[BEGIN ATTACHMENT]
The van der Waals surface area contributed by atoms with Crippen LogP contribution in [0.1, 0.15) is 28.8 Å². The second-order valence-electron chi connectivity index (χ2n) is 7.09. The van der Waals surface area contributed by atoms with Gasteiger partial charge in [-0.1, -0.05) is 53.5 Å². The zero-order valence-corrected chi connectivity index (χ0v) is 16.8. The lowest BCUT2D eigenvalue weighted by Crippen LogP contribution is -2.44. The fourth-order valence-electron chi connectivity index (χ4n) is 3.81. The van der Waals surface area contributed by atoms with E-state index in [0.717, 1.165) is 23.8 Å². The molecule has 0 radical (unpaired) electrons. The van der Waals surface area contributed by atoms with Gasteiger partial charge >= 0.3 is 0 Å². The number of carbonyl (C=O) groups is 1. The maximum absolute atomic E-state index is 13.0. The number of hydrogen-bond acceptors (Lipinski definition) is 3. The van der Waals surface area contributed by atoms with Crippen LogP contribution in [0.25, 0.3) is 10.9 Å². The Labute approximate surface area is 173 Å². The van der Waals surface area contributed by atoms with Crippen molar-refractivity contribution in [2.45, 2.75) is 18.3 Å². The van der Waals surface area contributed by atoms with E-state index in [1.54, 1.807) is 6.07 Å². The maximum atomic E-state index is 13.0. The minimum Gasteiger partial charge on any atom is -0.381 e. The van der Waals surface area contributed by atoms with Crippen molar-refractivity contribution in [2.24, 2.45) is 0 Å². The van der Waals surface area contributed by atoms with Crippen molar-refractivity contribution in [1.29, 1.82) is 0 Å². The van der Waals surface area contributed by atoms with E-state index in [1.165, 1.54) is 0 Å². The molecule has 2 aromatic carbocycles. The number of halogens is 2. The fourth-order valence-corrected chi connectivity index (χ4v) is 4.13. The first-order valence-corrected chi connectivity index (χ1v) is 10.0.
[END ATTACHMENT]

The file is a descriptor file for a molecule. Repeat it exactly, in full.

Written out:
The van der Waals surface area contributed by atoms with Crippen LogP contribution in [0.1, 0.15) is 28.8 Å². The second-order valence-electron chi connectivity index (χ2n) is 7.09. The van der Waals surface area contributed by atoms with Gasteiger partial charge in [-0.1, -0.05) is 53.5 Å². The zero-order valence-corrected chi connectivity index (χ0v) is 16.8. The lowest BCUT2D eigenvalue weighted by Crippen LogP contribution is -2.44. The fourth-order valence-electron chi connectivity index (χ4n) is 3.81. The van der Waals surface area contributed by atoms with E-state index in [0.717, 1.165) is 23.8 Å². The molecule has 0 radical (unpaired) electrons. The van der Waals surface area contributed by atoms with Gasteiger partial charge >= 0.3 is 0 Å². The number of carbonyl (C=O) groups is 1. The maximum absolute atomic E-state index is 13.0. The number of hydrogen-bond acceptors (Lipinski definition) is 3. The van der Waals surface area contributed by atoms with Crippen LogP contribution in [0.25, 0.3) is 10.9 Å². The Labute approximate surface area is 173 Å². The van der Waals surface area contributed by atoms with Crippen molar-refractivity contribution in [2.45, 2.75) is 18.3 Å². The van der Waals surface area contributed by atoms with E-state index in [1.54, 1.807) is 6.07 Å². The maximum atomic E-state index is 13.0. The minimum Gasteiger partial charge on any atom is -0.381 e. The van der Waals surface area contributed by atoms with Crippen molar-refractivity contribution in [2.24, 2.45) is 0 Å². The van der Waals surface area contributed by atoms with Crippen molar-refractivity contribution in [1.29, 1.82) is 0 Å². The van der Waals surface area contributed by atoms with E-state index in [1.165, 1.54) is 0 Å². The molecule has 2 aromatic carbocycles. The number of halogens is 2. The fourth-order valence-corrected chi connectivity index (χ4v) is 4.13. The first-order valence-corrected chi connectivity index (χ1v) is 10.0.